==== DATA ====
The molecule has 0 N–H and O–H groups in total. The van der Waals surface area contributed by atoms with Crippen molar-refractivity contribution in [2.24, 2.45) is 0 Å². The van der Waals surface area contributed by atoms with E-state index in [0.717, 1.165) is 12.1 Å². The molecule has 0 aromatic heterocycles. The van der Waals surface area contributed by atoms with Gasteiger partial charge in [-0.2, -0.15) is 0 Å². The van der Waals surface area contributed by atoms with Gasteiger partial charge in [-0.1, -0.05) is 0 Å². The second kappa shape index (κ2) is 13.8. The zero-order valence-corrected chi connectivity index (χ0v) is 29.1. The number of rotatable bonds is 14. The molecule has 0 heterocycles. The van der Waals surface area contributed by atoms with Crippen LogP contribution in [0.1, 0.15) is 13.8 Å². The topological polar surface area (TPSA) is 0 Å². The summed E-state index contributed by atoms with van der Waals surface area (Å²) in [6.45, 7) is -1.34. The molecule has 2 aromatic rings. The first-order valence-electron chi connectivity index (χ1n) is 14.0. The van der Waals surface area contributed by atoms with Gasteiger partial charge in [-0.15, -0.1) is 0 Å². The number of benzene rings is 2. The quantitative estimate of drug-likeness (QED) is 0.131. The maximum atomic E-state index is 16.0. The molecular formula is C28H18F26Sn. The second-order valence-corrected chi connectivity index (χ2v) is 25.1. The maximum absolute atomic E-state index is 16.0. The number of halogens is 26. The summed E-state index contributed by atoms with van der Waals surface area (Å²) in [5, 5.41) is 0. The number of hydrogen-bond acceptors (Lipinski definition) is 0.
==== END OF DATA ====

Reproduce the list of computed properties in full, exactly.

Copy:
The molecule has 0 N–H and O–H groups in total. The van der Waals surface area contributed by atoms with Crippen molar-refractivity contribution in [2.24, 2.45) is 0 Å². The van der Waals surface area contributed by atoms with E-state index in [0.717, 1.165) is 12.1 Å². The molecule has 0 aromatic heterocycles. The van der Waals surface area contributed by atoms with Gasteiger partial charge in [-0.2, -0.15) is 0 Å². The van der Waals surface area contributed by atoms with Gasteiger partial charge in [-0.1, -0.05) is 0 Å². The second kappa shape index (κ2) is 13.8. The zero-order valence-corrected chi connectivity index (χ0v) is 29.1. The number of rotatable bonds is 14. The molecule has 0 heterocycles. The van der Waals surface area contributed by atoms with Crippen LogP contribution in [0.1, 0.15) is 13.8 Å². The topological polar surface area (TPSA) is 0 Å². The summed E-state index contributed by atoms with van der Waals surface area (Å²) in [6.45, 7) is -1.34. The molecule has 2 aromatic rings. The first-order valence-electron chi connectivity index (χ1n) is 14.0. The van der Waals surface area contributed by atoms with Gasteiger partial charge in [-0.15, -0.1) is 0 Å². The number of benzene rings is 2. The quantitative estimate of drug-likeness (QED) is 0.131. The maximum atomic E-state index is 16.0. The molecular formula is C28H18F26Sn. The second-order valence-corrected chi connectivity index (χ2v) is 25.1. The maximum absolute atomic E-state index is 16.0. The number of halogens is 26. The summed E-state index contributed by atoms with van der Waals surface area (Å²) in [5, 5.41) is 0. The number of hydrogen-bond acceptors (Lipinski definition) is 0.